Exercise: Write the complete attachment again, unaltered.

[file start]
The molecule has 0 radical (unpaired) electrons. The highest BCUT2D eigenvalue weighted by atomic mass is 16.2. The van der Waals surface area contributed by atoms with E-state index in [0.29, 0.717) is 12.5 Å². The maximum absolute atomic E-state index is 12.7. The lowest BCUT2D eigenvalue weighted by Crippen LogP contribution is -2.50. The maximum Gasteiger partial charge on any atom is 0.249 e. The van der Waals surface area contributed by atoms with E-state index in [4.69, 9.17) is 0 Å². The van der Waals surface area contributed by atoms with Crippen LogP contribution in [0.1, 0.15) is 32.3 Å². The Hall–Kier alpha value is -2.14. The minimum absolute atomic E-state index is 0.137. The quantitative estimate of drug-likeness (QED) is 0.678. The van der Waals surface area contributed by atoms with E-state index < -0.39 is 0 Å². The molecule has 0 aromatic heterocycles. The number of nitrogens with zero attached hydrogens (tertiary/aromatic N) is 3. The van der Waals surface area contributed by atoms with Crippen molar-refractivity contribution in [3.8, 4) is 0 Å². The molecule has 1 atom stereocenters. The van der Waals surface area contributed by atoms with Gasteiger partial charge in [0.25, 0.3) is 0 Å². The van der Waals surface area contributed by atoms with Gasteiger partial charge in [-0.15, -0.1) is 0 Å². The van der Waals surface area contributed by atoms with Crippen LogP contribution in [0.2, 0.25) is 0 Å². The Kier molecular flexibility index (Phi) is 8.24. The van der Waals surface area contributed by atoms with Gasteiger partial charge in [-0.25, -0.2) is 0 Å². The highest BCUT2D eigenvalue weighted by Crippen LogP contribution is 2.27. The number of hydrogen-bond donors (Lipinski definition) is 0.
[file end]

The molecule has 0 radical (unpaired) electrons. The highest BCUT2D eigenvalue weighted by atomic mass is 16.2. The van der Waals surface area contributed by atoms with E-state index in [0.29, 0.717) is 12.5 Å². The maximum absolute atomic E-state index is 12.7. The lowest BCUT2D eigenvalue weighted by Crippen LogP contribution is -2.50. The maximum Gasteiger partial charge on any atom is 0.249 e. The van der Waals surface area contributed by atoms with E-state index in [4.69, 9.17) is 0 Å². The van der Waals surface area contributed by atoms with Crippen LogP contribution in [0.1, 0.15) is 32.3 Å². The Hall–Kier alpha value is -2.14. The minimum absolute atomic E-state index is 0.137. The quantitative estimate of drug-likeness (QED) is 0.678. The van der Waals surface area contributed by atoms with E-state index < -0.39 is 0 Å². The molecule has 0 aromatic heterocycles. The number of nitrogens with zero attached hydrogens (tertiary/aromatic N) is 3. The van der Waals surface area contributed by atoms with Crippen molar-refractivity contribution in [3.8, 4) is 0 Å². The molecule has 1 atom stereocenters. The van der Waals surface area contributed by atoms with Gasteiger partial charge in [0.25, 0.3) is 0 Å². The van der Waals surface area contributed by atoms with Gasteiger partial charge in [-0.15, -0.1) is 0 Å². The van der Waals surface area contributed by atoms with Crippen LogP contribution in [0.2, 0.25) is 0 Å². The Kier molecular flexibility index (Phi) is 8.24. The van der Waals surface area contributed by atoms with Gasteiger partial charge in [-0.25, -0.2) is 0 Å². The highest BCUT2D eigenvalue weighted by Crippen LogP contribution is 2.27. The number of hydrogen-bond donors (Lipinski definition) is 0.